CaosDB thus facilitates the definition and observation of standards for data storage.
2.5. Query Language
Existing data management technologies already provide very comprensive and expressive query languages. Two prominent examples are SQL and SPARQL. SPARQL is a language for querying RDF triple stores and therefore also suited for complex queries of semantic data models.
However, SPARQL statements for simple requests often result in long and complex statements [8
] which motivated the need for a simpler but similarly expressive query language also suited for scientists without computer science background.
We would like to illustrate this with the following example:
Suppose we would like to retrieve all datasets from experiments that were conducted in 2017 at a room temperature of 293.15 K. This simple request would result in a highly complex SPARQL statement. The filter for the dates alone would read as:
(?date >= xsd:date("2017-01-01") && ?date < xsd:date("2018-01-01"))
The implementation of a temperature filter covering unit conversion would even rely on external unit conversion extensions.
In contrast to SPARQL, the CaosDB Query Language (CQL) which we implemented in CaosDB allows for a much simpler expression for the whole request:
Find Experiment with date in 2017 and room temperature=293.15K
CQL is translated into SQL statements by the CaosDB server. These statements are then passed on to the MySQL backend which carries out the actual request.
CQL is designed to express simple questions with simple queries resembling English. Its syntax is illustrated in Figure 4
. The language is case-insensitive, but for clarity some terms are explicitly spelled in upper or mixed case here.
The first term (query prefix
in Figure 4
) in a CQL expression is the desired return type of the query:
A query starting with Count returns a non-negative integer.
A query starting with Find returns a list of entities.
A query starting with Select returns a table containing the values of selected Properties.
This is optionally followed by an entity type which restricts the query to specific entities. The most important information searched for is probably the entity name which specifies the actual “thing” searched for. This term makes use of the object-oriented structure of the database and—in addition to searching for all entities having a specific name—also returns subtypes and Records being of that type. In a CQL expression, entity name is followed by a list of filters which are connected by filter separators. Filters can address any possible Property of an Entity and restrict the values to ranges or particular values, use a range of comparison operators, and even search with wildcards or regular expressions. Furthermore, relations between Entities can be expressed precisely. Filters can be combined with logical operators like And, Or, and Not. The query processor is able to interpret and convert physical units. This unique feature simplifies working with scientific data and sets CQL apart from SQL and various modern query languages for RDF(S), OWL or graph data.
We will illustrate the basic concepts by giving some typical examples:
COUNT Experiment with date in 2017
will return the number of experiments from 2017. In this query, Experiment
is typically the name of a Record Type
with a possibly large number of subtypes and instances. All Entities
which have the name Experiment
or have a parent with this name are filtered for those which have a Property
with the name date
and a date value in the year 2017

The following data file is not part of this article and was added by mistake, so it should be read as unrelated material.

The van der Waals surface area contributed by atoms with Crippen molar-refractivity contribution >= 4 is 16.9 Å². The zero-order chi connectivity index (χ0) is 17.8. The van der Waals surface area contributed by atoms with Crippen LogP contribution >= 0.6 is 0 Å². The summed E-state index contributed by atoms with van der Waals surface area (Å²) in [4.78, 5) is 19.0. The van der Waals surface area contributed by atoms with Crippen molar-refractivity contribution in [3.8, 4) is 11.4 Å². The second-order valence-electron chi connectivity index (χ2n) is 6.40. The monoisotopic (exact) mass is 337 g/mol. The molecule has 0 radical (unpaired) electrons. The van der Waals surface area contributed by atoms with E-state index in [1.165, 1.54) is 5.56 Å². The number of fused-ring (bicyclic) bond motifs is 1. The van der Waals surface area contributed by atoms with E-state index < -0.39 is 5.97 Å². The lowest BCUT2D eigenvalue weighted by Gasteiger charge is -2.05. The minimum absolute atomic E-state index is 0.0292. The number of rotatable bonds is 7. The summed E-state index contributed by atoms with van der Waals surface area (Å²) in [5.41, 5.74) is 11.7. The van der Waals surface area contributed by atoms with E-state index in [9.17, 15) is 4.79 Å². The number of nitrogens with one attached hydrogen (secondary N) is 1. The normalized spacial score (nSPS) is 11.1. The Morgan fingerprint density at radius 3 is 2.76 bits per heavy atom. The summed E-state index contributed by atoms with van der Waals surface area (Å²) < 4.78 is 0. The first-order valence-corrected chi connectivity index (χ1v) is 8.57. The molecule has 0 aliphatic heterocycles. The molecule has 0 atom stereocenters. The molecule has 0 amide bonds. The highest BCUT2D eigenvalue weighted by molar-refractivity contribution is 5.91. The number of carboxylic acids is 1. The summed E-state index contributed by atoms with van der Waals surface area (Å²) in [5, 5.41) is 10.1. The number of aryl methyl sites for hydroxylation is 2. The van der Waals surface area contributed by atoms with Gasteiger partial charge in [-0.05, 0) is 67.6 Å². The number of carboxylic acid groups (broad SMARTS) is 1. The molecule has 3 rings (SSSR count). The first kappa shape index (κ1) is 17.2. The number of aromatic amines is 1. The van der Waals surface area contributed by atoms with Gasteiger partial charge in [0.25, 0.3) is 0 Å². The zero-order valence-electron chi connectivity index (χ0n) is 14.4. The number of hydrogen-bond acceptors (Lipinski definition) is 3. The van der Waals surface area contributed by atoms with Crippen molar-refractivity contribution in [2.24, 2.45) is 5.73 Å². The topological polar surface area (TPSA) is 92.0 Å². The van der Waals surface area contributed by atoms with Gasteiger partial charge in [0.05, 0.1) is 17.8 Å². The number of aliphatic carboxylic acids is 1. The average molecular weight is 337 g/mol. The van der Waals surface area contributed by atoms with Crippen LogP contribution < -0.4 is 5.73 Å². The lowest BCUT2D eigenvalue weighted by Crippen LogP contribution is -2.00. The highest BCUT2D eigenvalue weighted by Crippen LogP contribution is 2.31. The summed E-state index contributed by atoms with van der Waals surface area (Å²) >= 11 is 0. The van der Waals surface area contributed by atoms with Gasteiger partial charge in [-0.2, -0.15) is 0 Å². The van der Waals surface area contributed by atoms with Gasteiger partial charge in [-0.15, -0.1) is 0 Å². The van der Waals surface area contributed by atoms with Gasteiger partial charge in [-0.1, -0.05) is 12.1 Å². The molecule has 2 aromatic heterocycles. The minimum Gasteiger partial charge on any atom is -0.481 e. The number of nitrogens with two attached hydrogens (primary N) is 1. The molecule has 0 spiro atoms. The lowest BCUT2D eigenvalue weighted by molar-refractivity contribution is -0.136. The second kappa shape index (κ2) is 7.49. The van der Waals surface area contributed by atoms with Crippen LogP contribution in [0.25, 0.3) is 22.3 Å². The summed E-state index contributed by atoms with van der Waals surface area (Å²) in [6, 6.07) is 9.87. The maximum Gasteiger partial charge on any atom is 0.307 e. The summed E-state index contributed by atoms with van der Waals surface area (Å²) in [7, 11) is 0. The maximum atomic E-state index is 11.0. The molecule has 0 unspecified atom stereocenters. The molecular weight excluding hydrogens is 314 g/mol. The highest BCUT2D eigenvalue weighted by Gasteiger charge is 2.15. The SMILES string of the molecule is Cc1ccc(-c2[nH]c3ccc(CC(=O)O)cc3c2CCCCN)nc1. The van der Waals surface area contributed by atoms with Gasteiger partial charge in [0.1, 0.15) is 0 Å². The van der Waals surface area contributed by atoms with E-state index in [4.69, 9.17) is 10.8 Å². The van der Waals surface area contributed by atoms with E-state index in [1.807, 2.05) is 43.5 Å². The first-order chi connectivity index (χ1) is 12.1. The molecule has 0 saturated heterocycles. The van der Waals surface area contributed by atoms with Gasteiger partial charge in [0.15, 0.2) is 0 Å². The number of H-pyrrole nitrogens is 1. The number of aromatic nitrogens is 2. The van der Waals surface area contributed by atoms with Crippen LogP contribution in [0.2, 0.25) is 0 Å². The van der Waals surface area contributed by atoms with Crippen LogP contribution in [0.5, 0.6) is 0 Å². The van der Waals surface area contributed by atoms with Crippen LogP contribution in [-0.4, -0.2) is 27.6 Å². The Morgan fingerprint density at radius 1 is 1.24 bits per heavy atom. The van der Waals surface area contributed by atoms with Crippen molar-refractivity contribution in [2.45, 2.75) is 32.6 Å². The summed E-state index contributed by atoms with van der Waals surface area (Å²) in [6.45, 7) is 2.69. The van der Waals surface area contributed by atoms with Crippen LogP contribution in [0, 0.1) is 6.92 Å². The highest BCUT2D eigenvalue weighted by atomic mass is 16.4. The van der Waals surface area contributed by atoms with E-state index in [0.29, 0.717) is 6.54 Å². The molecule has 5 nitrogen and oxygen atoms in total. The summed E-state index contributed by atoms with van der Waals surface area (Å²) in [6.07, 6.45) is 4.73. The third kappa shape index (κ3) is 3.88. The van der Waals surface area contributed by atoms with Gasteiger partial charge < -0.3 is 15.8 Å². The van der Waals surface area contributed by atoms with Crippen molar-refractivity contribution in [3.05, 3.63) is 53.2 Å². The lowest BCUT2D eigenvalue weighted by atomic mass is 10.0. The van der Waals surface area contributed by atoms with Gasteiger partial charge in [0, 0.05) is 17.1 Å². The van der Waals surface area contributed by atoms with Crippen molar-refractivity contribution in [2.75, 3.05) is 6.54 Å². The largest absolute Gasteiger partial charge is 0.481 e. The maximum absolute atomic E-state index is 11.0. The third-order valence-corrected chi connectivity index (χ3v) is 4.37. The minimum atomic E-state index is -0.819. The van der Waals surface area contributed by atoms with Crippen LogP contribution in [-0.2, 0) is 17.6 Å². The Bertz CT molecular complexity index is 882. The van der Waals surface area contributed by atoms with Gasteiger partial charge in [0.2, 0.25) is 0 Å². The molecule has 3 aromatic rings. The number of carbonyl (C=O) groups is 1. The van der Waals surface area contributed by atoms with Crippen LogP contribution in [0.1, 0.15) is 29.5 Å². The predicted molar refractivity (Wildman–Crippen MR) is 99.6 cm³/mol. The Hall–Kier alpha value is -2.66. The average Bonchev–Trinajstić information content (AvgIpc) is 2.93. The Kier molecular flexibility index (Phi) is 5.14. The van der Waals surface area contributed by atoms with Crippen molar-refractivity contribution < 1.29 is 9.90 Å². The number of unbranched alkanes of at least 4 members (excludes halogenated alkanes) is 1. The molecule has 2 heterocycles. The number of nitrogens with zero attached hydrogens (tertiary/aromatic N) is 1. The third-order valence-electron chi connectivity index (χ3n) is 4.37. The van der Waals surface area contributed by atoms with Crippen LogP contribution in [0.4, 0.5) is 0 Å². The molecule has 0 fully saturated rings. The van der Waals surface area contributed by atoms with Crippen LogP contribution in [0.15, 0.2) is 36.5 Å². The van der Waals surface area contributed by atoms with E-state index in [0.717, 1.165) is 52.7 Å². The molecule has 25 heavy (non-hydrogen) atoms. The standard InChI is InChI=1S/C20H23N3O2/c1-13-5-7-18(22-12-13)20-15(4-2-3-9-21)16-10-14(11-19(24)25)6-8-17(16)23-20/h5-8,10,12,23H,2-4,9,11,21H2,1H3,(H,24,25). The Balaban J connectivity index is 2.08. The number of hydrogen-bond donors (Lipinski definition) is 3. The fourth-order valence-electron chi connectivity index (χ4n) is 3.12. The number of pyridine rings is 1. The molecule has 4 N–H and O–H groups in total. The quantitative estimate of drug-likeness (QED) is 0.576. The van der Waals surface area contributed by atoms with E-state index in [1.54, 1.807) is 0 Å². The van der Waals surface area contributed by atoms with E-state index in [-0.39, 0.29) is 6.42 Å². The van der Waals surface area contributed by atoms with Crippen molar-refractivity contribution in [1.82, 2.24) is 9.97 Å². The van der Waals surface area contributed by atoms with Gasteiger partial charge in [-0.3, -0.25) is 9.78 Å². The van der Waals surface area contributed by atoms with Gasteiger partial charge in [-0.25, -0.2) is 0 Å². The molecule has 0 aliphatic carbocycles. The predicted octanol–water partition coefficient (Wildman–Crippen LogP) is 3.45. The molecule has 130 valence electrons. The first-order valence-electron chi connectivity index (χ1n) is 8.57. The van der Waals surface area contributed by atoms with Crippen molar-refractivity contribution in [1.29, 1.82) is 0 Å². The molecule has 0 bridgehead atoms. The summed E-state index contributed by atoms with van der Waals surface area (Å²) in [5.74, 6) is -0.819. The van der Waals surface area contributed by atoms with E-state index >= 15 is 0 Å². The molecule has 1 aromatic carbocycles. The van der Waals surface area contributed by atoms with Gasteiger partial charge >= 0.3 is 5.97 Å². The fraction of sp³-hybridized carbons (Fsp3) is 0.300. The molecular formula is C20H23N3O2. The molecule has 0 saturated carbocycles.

. CQL filters can also express the equivalence of complex SQL joins in an easily understandable syntax:
FIND Person which is referenced as an Author by an Article which has aTitle like *terminating ventricular fibrillation*
In this example, Person is a Record Type. Article is another Record Type having an Author and a Title as Properties. The statement would therefore return all Records, if they are a Person, that are assigned as values of an Author Property of a Record of type Article with a specific title. Since the returned objects are themselves Records of Record Type Person, they have Properties, presumably a name, affiliation(s), possibly an ORCiD, an email-address or some other contact information.
Another special feature are Select
queries which follow an SQL-like syntax and represent their results as a table, e.g., the result of
SELECT first name, family name from person with date of birth > 2000
will appear as an HTML table in the WebUI (downloadable as a tsv table), with three columns—id, first name, and family name. This feature is intended to provide one of the interfaces between CaosDB and existing scientific workflows.
CQL is inspired by SQL and therefore probably feels familiar to users with knowledge of prevalent database management systems. It should be clear from the aforementioned examples that the query language is structured, precise and powerful, but nevertheless resembles English sentences. This makes it easier to learn for users without SQL experience.
2.6. User Management and Access Control
CaosDB provides a fine-grained role-based access control system with access control lists. It is possible to define the permissions for insertion, update, retrieval and deletion of Entities, single Properties, and is-a relations, as well as the access to the transaction log and the user management.
CaosDB has a built-in user database where users can sign up or be registered by administrators. Furthermore, users can login with the credentials of their user accounts from PAM (Pluggable Authentication Modules). Access roles—which are relevant for the authorization—can be assigned to clients based on various criteria including their authentication status, the Unix groups of the user—if PAM is used—and connection details, like IP address and others. This makes it possible to share subsets of the data base with collaborators and even a greater audience of anonymous users.